What a contrast this painting is compared to the peaceful pastoral scene we just saw above. Here in a busy street in Bethlehem, St. Joseph seeks a room at an inn. We can’t see his face, but his gestures imply that he is anxious. Perhaps he is begging the innkeeper for a place to stay because he knows the time of Jesus’ birth is at hand. But, “there was no place for them in the inn.” (Luke 2: 7) Once again, things were not going as Joseph had planned.

How did St. Joseph feel at finding no better place than a barn or cave for Mary to rest and give birth? He was supposed to be the protector and provider, and this poor, dark, cold stable, a place fit for animals, was the best he could find. Did he feel incompetent for the immense task of caring for the Messiah and His mother?

 

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Am Abend vor Christi Geburt, Michael Riser (1825-1905)

With all humility, and accepting their plight as the will of God, Joseph set about cleaning the stable and making it as comfortable a place for Mary as he can.

Often it is only in retrospect that we see God’s wisdom when our plans are foiled. Surely St. Joseph’s plan was for Mary to give birth in a comfortable room at an inn. But can you imagine Mary giving birth in a busy, noisy, crowded inn, full of rowdy men and gossiping women? Perhaps word would have spread from other travellers that Mary was with child although she and Joseph were only betrothed. Think of the scorn and ridicule with which Mary would have been treated. Perhaps a meddlesome woman would have called for midwife, who would have insisted on aiding Mary. From a very practical, Martha-like point of view, one can see God’s wisdom in having Our Lord be born in a stable apart from the crowded inn.

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The Birth of Christ, Francken, Frans II the Younger (1581-1642)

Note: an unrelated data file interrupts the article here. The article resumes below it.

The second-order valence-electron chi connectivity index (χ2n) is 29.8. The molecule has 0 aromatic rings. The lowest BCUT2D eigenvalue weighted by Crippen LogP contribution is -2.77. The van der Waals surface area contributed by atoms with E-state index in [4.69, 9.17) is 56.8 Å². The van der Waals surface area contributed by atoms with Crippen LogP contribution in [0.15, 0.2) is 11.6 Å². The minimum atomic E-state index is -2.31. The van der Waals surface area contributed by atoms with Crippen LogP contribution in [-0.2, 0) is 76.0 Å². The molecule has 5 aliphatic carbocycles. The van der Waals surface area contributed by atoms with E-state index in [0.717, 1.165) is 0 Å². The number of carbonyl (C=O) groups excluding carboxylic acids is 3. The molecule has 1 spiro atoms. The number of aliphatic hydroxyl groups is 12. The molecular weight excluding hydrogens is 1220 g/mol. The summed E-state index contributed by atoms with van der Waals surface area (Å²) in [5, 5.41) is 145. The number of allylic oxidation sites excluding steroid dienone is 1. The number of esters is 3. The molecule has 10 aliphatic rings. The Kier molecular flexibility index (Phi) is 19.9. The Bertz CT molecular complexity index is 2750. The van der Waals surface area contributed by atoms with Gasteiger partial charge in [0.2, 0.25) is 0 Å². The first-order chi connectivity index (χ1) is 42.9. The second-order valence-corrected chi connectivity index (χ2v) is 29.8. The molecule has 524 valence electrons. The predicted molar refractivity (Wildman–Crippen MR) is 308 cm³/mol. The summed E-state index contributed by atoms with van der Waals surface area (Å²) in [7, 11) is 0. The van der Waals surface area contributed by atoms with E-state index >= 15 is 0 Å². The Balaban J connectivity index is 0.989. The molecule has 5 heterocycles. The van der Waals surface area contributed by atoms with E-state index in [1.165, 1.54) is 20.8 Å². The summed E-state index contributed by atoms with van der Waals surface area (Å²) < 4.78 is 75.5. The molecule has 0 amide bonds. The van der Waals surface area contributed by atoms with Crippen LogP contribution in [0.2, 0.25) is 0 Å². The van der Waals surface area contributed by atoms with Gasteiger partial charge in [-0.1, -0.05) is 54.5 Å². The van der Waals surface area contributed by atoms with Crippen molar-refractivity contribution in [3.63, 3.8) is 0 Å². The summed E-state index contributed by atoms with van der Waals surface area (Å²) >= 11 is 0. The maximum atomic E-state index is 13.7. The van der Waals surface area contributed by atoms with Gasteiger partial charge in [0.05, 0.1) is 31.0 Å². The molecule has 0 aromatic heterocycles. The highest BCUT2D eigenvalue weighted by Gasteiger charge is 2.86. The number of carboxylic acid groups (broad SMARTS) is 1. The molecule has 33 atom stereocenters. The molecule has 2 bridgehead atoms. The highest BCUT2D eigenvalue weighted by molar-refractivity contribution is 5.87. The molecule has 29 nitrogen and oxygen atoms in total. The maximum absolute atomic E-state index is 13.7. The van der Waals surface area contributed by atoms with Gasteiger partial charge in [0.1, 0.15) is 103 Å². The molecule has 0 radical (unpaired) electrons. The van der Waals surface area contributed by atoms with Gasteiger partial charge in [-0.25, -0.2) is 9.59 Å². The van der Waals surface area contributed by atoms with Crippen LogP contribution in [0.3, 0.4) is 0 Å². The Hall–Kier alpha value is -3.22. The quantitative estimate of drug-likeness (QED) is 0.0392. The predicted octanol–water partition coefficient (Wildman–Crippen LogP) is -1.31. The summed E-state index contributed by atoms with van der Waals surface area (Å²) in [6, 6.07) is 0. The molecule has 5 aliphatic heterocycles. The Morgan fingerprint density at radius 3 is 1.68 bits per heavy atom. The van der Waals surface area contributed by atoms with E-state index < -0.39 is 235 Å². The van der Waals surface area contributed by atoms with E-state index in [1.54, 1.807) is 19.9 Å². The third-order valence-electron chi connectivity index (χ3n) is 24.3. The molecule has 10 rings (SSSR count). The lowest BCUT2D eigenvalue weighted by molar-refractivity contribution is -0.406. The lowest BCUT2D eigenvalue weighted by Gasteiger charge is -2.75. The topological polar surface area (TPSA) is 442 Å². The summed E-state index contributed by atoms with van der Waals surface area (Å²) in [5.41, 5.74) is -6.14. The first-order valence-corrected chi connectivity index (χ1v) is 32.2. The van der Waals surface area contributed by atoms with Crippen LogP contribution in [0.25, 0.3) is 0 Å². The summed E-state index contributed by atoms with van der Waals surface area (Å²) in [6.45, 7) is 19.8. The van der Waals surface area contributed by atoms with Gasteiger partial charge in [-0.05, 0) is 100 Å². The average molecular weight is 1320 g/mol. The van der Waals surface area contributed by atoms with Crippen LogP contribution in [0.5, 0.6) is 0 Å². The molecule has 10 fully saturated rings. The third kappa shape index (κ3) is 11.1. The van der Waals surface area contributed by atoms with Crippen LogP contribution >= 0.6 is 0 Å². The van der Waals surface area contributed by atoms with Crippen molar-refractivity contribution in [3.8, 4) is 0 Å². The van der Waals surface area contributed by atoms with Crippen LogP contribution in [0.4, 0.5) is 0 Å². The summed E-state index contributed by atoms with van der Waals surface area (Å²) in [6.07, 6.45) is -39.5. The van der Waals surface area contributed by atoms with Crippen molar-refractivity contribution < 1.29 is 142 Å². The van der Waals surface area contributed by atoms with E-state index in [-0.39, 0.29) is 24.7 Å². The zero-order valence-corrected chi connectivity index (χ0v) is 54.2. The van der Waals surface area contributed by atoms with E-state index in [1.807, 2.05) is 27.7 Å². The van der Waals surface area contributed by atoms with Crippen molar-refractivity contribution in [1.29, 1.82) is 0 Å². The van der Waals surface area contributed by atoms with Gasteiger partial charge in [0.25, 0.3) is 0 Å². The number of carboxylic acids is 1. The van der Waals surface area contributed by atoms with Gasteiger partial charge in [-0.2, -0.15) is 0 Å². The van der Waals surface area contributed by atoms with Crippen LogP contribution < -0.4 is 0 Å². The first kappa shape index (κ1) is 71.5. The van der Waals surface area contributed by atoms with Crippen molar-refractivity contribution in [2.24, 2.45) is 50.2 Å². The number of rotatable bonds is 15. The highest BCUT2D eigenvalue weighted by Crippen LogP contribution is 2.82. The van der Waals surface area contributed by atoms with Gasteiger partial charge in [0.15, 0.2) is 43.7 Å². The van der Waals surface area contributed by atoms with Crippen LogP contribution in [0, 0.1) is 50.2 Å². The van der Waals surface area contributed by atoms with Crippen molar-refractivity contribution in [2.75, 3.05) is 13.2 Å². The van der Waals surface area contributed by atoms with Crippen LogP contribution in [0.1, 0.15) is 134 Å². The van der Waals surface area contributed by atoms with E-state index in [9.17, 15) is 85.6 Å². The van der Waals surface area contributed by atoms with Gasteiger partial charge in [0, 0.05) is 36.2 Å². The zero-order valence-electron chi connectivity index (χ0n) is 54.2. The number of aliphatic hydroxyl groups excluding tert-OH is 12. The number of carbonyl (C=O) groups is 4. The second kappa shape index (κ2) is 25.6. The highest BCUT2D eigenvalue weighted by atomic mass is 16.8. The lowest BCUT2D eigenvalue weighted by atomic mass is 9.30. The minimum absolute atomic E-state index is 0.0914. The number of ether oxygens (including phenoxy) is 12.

So there, in that shoddy, crude, secluded stable, Mary “gave birth to her firstborn son and wrapped him in bands of cloth, and laid him in a manger” – Luke 2:7. In the stillness of a quiet night, in the intimate and sacred setting of a place of solitude – this is where Joseph and Mary could pray, care for, and adore the newborn Messiah in blessed silence. That the stable was physically a place of poverty was nothing, for spiritually it was a little heaven on earth.

To truly prepare for Christmas we need to remove ourselves from the hustle bustle of the busy inn and go to a still, quiet place of prayer and contemplation. We need to find our stable, the place of our own spiritual poverty. We need take a good, hard look at our own imperfections and shortcomings, and acknowledge our personal need for the Savior. How much we need Our Lord and his mercy! 

This year, let’s make our Advent similar to St. Joseph’s Advent: First, let us always remain close to Mary. Also, let us strive to be humbly obedient to God’s will, even in the midst of disappointments, misunderstandings, and unforeseen difficulties. Finally, let us spend time in quiet prayer, acknowledging  our spiritual poverty and our need for Christ’s mercy and grace. Then our advent will truly have meaning and Christmas will be a time of great spiritual joy.

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One thought on “St. Joseph’s Advent in Art

  1. What a magnificent meditation on St. Joseph. This meditation makes this often forgotten saint come alive. The beautiful prose is complemented by the works of art that also speak volumes about St. Joseph and remind us that in former times he was not a forgotten saint. Thanks for helping bring one of the greatest of saints back to our spiritual awareness.